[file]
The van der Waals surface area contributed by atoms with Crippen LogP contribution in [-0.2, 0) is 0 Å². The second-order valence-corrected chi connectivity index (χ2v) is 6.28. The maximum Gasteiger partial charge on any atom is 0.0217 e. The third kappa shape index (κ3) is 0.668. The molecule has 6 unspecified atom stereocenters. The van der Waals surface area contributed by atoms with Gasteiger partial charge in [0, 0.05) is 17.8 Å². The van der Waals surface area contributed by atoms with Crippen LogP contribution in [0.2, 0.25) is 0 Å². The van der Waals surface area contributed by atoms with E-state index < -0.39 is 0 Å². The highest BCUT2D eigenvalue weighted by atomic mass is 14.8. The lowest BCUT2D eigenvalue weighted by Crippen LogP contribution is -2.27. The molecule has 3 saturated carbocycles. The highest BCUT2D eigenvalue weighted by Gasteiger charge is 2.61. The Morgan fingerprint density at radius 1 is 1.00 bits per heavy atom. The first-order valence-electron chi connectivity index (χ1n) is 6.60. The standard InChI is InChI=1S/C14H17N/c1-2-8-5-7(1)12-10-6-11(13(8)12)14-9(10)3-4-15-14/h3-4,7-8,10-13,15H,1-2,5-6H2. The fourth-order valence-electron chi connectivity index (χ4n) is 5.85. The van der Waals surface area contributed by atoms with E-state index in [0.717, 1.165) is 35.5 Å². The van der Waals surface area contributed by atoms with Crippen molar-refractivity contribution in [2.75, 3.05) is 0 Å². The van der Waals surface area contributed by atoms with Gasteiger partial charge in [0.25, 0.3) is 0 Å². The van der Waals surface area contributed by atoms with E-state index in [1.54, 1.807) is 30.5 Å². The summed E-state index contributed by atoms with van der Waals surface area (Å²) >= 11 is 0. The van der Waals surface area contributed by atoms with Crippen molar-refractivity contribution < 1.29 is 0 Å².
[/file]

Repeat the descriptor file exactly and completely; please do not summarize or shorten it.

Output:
The van der Waals surface area contributed by atoms with Crippen LogP contribution in [-0.2, 0) is 0 Å². The second-order valence-corrected chi connectivity index (χ2v) is 6.28. The maximum Gasteiger partial charge on any atom is 0.0217 e. The third kappa shape index (κ3) is 0.668. The molecule has 6 unspecified atom stereocenters. The van der Waals surface area contributed by atoms with Gasteiger partial charge in [0, 0.05) is 17.8 Å². The van der Waals surface area contributed by atoms with Crippen LogP contribution in [0.2, 0.25) is 0 Å². The van der Waals surface area contributed by atoms with E-state index < -0.39 is 0 Å². The highest BCUT2D eigenvalue weighted by atomic mass is 14.8. The lowest BCUT2D eigenvalue weighted by Crippen LogP contribution is -2.27. The molecule has 3 saturated carbocycles. The highest BCUT2D eigenvalue weighted by Gasteiger charge is 2.61. The Morgan fingerprint density at radius 1 is 1.00 bits per heavy atom. The first-order valence-electron chi connectivity index (χ1n) is 6.60. The standard InChI is InChI=1S/C14H17N/c1-2-8-5-7(1)12-10-6-11(13(8)12)14-9(10)3-4-15-14/h3-4,7-8,10-13,15H,1-2,5-6H2. The fourth-order valence-electron chi connectivity index (χ4n) is 5.85. The van der Waals surface area contributed by atoms with E-state index in [0.717, 1.165) is 35.5 Å². The van der Waals surface area contributed by atoms with Crippen molar-refractivity contribution in [2.75, 3.05) is 0 Å². The van der Waals surface area contributed by atoms with Gasteiger partial charge in [0.25, 0.3) is 0 Å². The van der Waals surface area contributed by atoms with E-state index in [1.54, 1.807) is 30.5 Å². The summed E-state index contributed by atoms with van der Waals surface area (Å²) >= 11 is 0. The van der Waals surface area contributed by atoms with Crippen molar-refractivity contribution < 1.29 is 0 Å².